Restricting hate speech is only one part of tackling extremism and terrorism, said President Halimah Yacob yesterday.
Speaking at a remembrance gathering for victims of the Christchurch mosque attacks, she said organisations like the Inter-Religious Organisation (IRO) also play a key role in strengthening mutual understanding and respect among the different religions.
"Extremists and terrorists feel a sense of supremacy over others and view other cultures as a threat to their existence which they want to eliminate.
"This stems from ignorance, which is fuelled by a relentless stream of disinformation and falsehoods fed to them largely through online platforms," she added.
"Understanding the basis for these feelings of hatred can help us to develop more effective strategies to combat bigotry and xenophobia and to counter hate.
"Over its 70 years of establishment, the IRO has been working hard to foster friendship among religious leaders and followers, and gatherings such as today's are testimony of its efforts."
Established in 1949, the IRO promotes communication and friendship among followers of different faiths in Singapore by conducting interfaith prayers, dialogues and conferences.
The remembrance gathering held by the IRO took place at Raffles Town Club, and included religious leaders and foreign ambassadors to Singapore, including New Zealand High Commissioner Jo Tyndall.
Interfaith prayers were said for the victims of the March 15 shootings by the representatives of IRO's 10 faiths: the Baha'i faith, Buddhism, Christianity, Hinduism, Islam, Jainism, Judaism, Sikhism, Taoism and Zoroastrianism.
The terror attacks which took place during Friday prayers left 50 people dead.
The terrorist attacks have led to much soul searching in New Zealand and around the world. We ask ourselves, how social media platforms have sometimes become echo chambers, reinforcing and amplifying messages and beliefs among extremist groups, who talk only to each other and begin to feed off the unthinkable beliefs they have.
NEW ZEALAND HIGH COMMISSIONER TO SINGAPORE JO TYNDALL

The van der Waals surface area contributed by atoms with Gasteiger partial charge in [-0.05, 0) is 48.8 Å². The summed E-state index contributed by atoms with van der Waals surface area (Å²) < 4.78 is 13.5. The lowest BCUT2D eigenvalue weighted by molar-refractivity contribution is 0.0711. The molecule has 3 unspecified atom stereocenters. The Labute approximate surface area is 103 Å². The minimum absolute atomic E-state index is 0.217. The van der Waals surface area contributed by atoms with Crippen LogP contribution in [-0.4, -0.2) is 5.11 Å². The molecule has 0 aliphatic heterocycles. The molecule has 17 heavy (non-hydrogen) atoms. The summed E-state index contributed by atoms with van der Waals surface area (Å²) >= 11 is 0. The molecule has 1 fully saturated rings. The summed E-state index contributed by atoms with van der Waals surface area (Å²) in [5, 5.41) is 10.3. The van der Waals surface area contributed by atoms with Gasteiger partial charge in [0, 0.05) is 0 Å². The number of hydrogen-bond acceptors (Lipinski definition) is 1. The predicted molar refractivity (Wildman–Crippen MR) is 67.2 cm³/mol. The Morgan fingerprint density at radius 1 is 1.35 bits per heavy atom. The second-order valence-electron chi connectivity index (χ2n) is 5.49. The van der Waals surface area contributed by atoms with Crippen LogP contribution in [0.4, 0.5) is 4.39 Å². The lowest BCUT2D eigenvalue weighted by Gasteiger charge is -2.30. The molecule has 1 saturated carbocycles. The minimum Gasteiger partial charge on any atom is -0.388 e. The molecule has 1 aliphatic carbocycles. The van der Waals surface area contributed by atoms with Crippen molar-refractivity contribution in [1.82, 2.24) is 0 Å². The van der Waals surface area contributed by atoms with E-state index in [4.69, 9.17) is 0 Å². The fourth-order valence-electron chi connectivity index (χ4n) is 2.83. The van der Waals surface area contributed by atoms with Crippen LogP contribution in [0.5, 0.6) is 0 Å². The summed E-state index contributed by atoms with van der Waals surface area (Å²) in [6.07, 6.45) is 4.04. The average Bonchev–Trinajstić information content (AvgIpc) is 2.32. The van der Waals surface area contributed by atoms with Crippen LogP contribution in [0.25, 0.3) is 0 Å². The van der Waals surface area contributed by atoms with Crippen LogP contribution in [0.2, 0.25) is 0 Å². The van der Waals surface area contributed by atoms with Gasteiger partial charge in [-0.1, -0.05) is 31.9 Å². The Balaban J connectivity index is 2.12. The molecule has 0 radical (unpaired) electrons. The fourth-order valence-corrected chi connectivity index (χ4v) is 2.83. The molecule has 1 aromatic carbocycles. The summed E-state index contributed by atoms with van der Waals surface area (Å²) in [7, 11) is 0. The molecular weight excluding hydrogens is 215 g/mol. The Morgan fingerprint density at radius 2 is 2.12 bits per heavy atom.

President Halimah said the most important lesson from the Christchurch tragedy is how to respond as a society after the event, highlighting how many non-Muslims joined Muslims at Friday prayers all around New Zealand a week after the attacks.
"We must do our utmost to thwart the aim of these extremists and terrorists. We have to show them that their acts of terror will not divide us but will instead unite us and make us stronger," she said.
She added that building a strong and cohesive society is a continuing effort that requires commitment from everyone.
IRO president Ben Benjamin said the group's members stood alongside New Zealand in "unified condemnation of this heinous act of terror that aimed to divide society".
He added that the strength and exemplary reaction of the victims and entire New Zealand community reflect "human values and sensitivity that we wish to see in our society and across the world".
Ms Tyndall said: "The terrorist attacks have led to much soul searching in New Zealand and around the world.
"We ask ourselves, how social media platforms have sometimes become echo chambers, reinforcing and amplifying messages and beliefs among extremist groups, who talk only to each other and begin to feed off the unthinkable beliefs they have."
Mr Mohamad Saiful Md Anuar, 34, who is a Muslim youth leader in the IRO, said in response to the debate in Parliament on curbing hate speech: "Youth today don't even need to see a person to be negatively influenced by him. They just need to see negative messages (online) and say, 'Hey, this makes sense to me,' and then they want to go down that (path)."